Push through your heels to stand back up, keeping your torso upright and core engaged. This ensures you’re using the right muscles for the lift.

Avoid letting your knees cave in or your heels lift off the ground. Proper knee and ankle alignment are crucial for preventing injury and maximizing muscle activation.

While Front Squats are an excellent exercise, they do come with a few challenges you need to be aware of:

Wrist and Shoulder Strain: The grip can put a lot of pressure on your wrists and shoulders, especially if you lack mobility in these areas. If you experience pain, try using wrist straps or improving your wrist and shoulder flexibility.

Core Strength Demands: Front Squats require a lot more core stability than Back Squats. If your core isn't up to par, you'll struggle to maintain the upright posture needed, leading to poor form and increased injury risk.

Technical Difficulty: Maintaining proper form with high elbows and an upright torso position can be tough, especially for beginners. This exercise demands precise technique and control, making it less forgiving than other squat variations. I’d recommend starting with very light weight as you learn how to do the exercise. You might even want to go with a simple exercise like a bodyweight squat and slowly move up to a weighted squat.

Less Load Capacity: You typically can't lift as much weight with Front Squats as you can with back Squats. This might limit your ability to build maximal strength, particularly in your posterior chain muscles.

Mobility Requirements: Front Squats expose weaknesses in ankle, hip, and thoracic spine mobility. If you have restrictions in these areas, it can be difficult to perform the exercise correctly and safely.

Despite these disadvantages, the benefits of Front Squats in terms of quad strength, core engagement, and overall athletic performance make them a valuable addition to your training routine.

Address the challenges with proper technique and mobility work to maximize the effectiveness of this powerful exercise.

The Front Squat is a beast of an exercise, targeting multiple key muscle groups to support comprehensive lower-body workouts:

Quadriceps: The Front Squat places a significant emphasis on your quads, especially the vastus lateralis, vastus medialis, vastus intermedius, and rectus femoris. This focus on the quads is due to the upright torso position, which shifts more load to the front of your legs.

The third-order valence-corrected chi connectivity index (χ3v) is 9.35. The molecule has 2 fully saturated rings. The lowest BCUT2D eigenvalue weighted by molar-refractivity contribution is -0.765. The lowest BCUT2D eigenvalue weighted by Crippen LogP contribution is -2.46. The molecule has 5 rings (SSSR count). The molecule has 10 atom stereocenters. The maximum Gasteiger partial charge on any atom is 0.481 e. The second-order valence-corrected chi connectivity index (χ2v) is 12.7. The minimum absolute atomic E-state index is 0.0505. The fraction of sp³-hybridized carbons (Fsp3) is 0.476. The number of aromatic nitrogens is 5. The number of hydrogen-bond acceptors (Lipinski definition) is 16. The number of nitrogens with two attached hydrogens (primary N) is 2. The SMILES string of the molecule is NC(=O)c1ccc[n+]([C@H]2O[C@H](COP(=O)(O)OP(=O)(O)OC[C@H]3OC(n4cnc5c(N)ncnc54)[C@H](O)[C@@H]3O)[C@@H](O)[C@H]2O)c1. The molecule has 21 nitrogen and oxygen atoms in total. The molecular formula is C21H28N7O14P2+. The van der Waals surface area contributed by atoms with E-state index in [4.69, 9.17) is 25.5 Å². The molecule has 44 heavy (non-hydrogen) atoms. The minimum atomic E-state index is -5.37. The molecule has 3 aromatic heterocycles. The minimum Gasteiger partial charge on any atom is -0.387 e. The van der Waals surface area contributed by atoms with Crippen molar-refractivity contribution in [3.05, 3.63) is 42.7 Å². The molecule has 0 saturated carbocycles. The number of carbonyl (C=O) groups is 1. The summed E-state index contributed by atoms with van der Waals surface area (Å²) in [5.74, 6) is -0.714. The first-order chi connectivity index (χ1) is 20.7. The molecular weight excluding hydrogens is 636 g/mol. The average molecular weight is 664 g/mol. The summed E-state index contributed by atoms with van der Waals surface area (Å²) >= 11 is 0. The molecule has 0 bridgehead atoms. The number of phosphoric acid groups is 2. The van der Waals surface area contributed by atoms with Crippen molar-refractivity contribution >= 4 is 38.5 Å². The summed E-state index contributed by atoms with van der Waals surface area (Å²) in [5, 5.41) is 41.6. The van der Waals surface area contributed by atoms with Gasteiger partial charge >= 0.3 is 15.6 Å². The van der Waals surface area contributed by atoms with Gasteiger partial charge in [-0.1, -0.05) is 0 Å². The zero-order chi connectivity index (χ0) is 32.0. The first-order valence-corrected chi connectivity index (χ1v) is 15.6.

Core Muscles: Your abs and obliques are heavily engaged to maintain an upright posture and stabilize the barbell on your shoulders. This means your core strength gets a serious boost.

Glutes: Your butt muscles (gluteus maximus) are activated throughout the movement, especially as you drive up from the bottom of the squat. This helps build power and stability.

Hamstrings: While not the primary focus, your hamstrings still play a crucial role in stabilizing the knee joint and assisting in the movement.

Upper Back and Shoulders: Maintaining the barbell in the proper position requires strong spinal erectors, traps, and deltoids. Your upper chest and shoulder muscles work hard to keep the barbell stable.

Adductors and Abductors: These muscles on the inner and outer thighs are engaged to help maintain balance and proper knee alignment throughout the Squat.

Watch the YouTube version of this article
Jeff Cavaliere Headshot

Jeff Cavaliere M.S.P.T, CSCS

Jeff Cavaliere is a Physical Therapist, Strength Coach and creator of the ATHLEAN-X Training Programs and ATHLEAN-Rx Supplements. He has a Masters in Physical Therapy (MSPT) and has worked as Head Physical Therapist for the New York Mets, as well as training many elite professional athletes in Major League Baseball, NFL, MMA and professional wrestling. His programs produce “next level” achievements in muscle size, strength and performance for professional athletes and anyone looking to build a muscular athletic physique.

Read more about Jeff Cavaliere by clicking here